The oddly-assorted Hart cousins: revue singer Blossom, con man Harry, and machinist Chiquita (who gets radio through her teeth!), inherit southern plantation Magnolia Manor, which alas ...
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Nan Spencer is on a boat bound for Havana which runs aground. The man sent to rescue her is engaged and she doesn't understand his disinterest. Gambler is interested, to the annoyance of his girlfriend.
Kay Kerrigan commits a murder and then changes her hair color, assumes a new identity and flees the country by ship. She's unaware that she's being followed by Sam Wye, a skirt chasing ... See full summary »
The oddly-assorted Hart cousins: revue singer Blossom, con man Harry, and machinist Chiquita (who gets radio through her teeth!), inherit southern plantation Magnolia Manor, which alas proves to be a "termite trap" and tax liability. Fortunately, Sgt. Rocky Fulton from a nearby army camp appears with a plan to convert the place to a hotel for army wives; but to pay bills until then, they decide to put on a show. Of course, romantic and military complications intervene... Written by
Rod Crawford <firstname.lastname@example.org>
The original Broadway production of 'Something For The Boys' opened in the Alvin Theater on January 7, 1943 starring Ethel Merman and ran for 422 performances. See more »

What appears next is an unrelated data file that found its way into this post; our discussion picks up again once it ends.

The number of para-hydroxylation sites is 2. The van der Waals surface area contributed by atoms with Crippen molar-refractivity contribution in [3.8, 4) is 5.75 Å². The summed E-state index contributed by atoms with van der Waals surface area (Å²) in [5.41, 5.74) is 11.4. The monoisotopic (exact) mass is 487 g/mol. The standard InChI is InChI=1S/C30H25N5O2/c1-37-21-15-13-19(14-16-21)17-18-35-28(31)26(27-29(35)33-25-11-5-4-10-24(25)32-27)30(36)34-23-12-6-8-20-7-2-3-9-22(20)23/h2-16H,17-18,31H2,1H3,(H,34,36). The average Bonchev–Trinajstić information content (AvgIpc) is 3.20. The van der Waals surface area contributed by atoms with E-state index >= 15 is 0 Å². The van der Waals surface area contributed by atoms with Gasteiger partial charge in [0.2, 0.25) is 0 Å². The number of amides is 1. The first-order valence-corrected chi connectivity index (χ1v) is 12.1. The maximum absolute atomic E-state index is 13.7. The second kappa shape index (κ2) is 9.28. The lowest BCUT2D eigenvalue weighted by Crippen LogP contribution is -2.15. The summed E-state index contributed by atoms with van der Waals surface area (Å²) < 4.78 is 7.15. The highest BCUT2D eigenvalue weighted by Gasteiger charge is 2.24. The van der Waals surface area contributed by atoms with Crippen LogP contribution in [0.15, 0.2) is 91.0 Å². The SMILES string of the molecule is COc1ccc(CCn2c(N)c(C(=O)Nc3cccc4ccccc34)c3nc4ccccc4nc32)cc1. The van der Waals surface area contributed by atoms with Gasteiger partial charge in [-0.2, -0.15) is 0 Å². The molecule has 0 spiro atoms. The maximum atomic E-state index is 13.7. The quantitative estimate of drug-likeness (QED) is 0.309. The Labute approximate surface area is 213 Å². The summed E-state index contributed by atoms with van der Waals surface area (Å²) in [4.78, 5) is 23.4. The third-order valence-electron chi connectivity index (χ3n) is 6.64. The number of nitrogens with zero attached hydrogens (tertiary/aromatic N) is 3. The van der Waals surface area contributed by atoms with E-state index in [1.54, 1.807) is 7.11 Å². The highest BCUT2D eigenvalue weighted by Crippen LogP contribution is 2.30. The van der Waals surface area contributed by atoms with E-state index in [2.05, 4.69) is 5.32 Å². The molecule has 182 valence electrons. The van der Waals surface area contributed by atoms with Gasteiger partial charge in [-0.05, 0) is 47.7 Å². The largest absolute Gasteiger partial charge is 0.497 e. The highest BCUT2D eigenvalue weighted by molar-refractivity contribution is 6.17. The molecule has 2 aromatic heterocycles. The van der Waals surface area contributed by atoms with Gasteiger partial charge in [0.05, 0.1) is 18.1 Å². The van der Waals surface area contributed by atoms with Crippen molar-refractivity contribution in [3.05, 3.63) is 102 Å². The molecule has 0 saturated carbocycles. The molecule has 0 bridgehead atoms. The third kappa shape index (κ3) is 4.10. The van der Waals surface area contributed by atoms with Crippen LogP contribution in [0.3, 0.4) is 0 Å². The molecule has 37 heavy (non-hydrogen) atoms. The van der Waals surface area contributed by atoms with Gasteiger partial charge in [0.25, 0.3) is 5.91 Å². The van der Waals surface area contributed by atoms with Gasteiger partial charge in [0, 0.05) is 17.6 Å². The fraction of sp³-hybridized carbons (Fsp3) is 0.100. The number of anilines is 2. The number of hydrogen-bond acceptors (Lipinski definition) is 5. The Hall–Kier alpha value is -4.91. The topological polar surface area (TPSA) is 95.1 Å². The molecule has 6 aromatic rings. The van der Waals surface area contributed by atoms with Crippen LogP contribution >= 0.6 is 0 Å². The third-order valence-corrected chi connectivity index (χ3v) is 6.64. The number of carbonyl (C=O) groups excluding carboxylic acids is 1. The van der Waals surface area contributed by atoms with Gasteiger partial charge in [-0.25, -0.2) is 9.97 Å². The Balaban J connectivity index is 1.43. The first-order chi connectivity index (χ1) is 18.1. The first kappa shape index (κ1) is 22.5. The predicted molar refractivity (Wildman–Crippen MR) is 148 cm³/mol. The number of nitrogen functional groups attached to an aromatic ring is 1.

Col. Jefferson Calhoun:
It's still a grand old place, must be at least a hundred and twenty-five years old.
Oh come now, Colonel, it couldn't get this old in a hundred and twenty-five years!
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Double Bonus For Carmen Miranda Fans--Others Beware!
This is a Carmen Miranda movie, and she's is the main reason to endure the rest of it. For instance: the manic-anything-for-a-laugh humor of Phil Silvers only occasionally raises above annoyance, the lead Michael O'Shea is singularly charmless, the meandering plot poorly peeled off the Cole Porter Broadway success is pretty silly--and only one Porter song makes an appearance in the first ten minutes. So why watch it at all? Miranda dazzles and sparkles and plays with the King's English in full Fox Technicolor drag, and there's a chorus number in pink polka dot aprons that is great top-tapping fun; Vivian Blaine sings a few forgettable numbers in the wistful Alice Faye style, and if you look closely, you can see Judy Holliday in a bit role. Verdict: Fun for patient Miranda fans or fans of World War II patriotic flag-wavers; perhaps a bit silly for most modern viewers. Major bonus: Extras include an hour-long near-definitive biography of Carmen Miranda, which, in some ways, is better than the film
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